U.S. flag

An official website of the United States government

Walnut Gulch Experimental Watershed, Arizona (Runoff)

NAL Geospatial Catalog
    The Walnut Gulch Experimental Watershed (WGEW) runoff database has the longest period of record of runoff in the world for a semiarid location, with data collection beginning in 1953. Runoff occurs at Walnut Gulch primarily as a result of convective thunderstorms during the months of July through September. Runoff volume and flow duration are correlated with drainage area as a result of the limited areal extent of runoff producing rainfall and transmission losses or infiltration of the flood wave into the channel alluvium.

    Vegetation, rainfall simulation, and overland flow experiments before and after tree removal in woodland-encroached sagebrush steppe: the SageSTEP hydrology study

      Simulated rainfall and overland-flow experiments are useful for enhancing understanding of surface hydrologic and erosion processes, quantifying runoff and erosion rates, and developing and testing predictive quantitative models. This extensive dataset consists of rainfall simulation and overland flow experimental plot data coupled with associated measures of vegetation, ground cover, and surface soil properties across point to hillslope scales. Data were collected at three woodland-encroached sagebrush (*Artemisia* spp.) rangelands in the Great Basin, USA, under undisturbed/untreated conditions and 1 yr to 9 yr following fire and/or mechanical tree-removal treatments.

      Small Watershed Hydrology (WinTR-55)

        WinTR-55 is a single-event rainfall-runoff small watershed hydrologic model. The model generates hydrographs from both urban and agricultural areas and at selected points along the stream system. Hydrographs are routed downstream through channels and/or reservoirs. Multiple sub-areas can be modeled within the watershed.


          Prioritization of dam rehabilitation, improved flood warning systems, development of emergency action plans, and inform policy makers on zoning regulations.

          KINEROS - The kinematic runoff and erosion model

            The kinematic runoff and erosion model KINEROS is an event oriented, physically based model describing the processes of interception, infiltration, surface runoff and erosion from small agricultural and urban watersheds. The watershed is represented by a cascade of planes and channels; the partial differential equations describing overland flow, channel flow, erosion and sediment transport are solved by finite difference techniques. The spatial variation of rainfall, infiltration, runoff, and erosion parameters can be accomodated. KINEROS may be used to determine the effects of various artificial features such as urban developments, small detention reservoirs, or lined channels on flood hydrographs and sediment yield.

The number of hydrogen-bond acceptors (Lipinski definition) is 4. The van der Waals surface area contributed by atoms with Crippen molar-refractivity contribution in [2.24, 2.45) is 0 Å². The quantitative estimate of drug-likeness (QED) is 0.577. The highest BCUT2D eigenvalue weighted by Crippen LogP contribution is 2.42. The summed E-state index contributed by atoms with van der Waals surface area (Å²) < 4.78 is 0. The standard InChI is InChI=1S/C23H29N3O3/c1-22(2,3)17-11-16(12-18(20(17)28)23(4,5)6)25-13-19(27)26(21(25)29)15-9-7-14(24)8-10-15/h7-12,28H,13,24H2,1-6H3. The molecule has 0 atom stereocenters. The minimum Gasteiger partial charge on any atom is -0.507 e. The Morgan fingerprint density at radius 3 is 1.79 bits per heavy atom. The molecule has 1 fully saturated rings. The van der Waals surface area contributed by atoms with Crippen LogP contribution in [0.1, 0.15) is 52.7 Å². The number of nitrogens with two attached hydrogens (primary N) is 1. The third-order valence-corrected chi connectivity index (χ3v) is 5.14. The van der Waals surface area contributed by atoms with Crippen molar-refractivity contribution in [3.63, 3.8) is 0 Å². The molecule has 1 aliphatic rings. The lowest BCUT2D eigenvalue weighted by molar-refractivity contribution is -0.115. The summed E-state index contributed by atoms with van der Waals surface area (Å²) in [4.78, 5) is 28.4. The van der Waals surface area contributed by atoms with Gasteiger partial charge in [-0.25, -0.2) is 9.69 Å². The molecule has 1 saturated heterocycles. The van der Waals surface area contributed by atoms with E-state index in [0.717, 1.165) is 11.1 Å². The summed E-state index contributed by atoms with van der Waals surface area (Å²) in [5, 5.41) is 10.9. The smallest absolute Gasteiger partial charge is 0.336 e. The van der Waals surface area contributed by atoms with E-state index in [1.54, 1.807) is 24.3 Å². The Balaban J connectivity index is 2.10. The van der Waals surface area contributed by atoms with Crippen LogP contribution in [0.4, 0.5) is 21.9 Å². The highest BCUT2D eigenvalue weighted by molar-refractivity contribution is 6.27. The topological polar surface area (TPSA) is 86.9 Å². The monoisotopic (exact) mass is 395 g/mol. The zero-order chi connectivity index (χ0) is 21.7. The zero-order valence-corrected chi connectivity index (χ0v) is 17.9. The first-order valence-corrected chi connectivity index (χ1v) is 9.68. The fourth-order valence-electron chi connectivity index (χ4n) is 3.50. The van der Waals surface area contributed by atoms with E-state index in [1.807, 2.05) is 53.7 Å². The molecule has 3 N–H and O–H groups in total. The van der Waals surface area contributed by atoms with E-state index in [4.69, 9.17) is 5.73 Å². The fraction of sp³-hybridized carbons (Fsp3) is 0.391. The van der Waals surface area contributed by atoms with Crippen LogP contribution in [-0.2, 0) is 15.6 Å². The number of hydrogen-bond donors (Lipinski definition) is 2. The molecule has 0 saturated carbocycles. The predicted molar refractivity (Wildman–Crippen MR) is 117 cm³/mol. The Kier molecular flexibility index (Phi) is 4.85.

ARS Water Database

              The ARS Water Data Base is a collection of precipitation and streamflow data from small agricultural watersheds in the United States. This national archive of variable time-series readings for precipitation and runoff contains sufficient detail to reconstruct storm hydrographs and hyetographs. There are currently about 14,000 station years of data stored in the data base. Watersheds used as study areas range from 0.2 hectare (0.5 acres) to 12,400 square kilometers (4,786 square miles). Raingage networks range from one station per watershed to over 200 stations. The period of record for individual watersheds vary from 1 to 50 years. Some watersheds have been in continuous operation since the mid 1930's.

              Data from: Threshold Behavior of Catchments with Duplex Hillslope Soils Feeding Soil Pipe Networks

                This dataset corresponds with two published studies conducted on loess covered catchments in northern Mississippi, USA within the Goodwin Creek Experimental Watershed that contain extensive networks of soil pipes and corresponding collapse features. These loess soils contain fragipan layers that were found to perch water, thereby initiating the piping processes. The dataset contains data from two papers, specifically these include: (i) the spatial distribution of soil pipe collapses and their size measurements from the Wilson et al. (2015) paper, and (ii) hydrologic measurements of perched water tables on hillslopes, water levels of selected soil pipe locations, and precipitation from the Wilson et al. (2017) paper.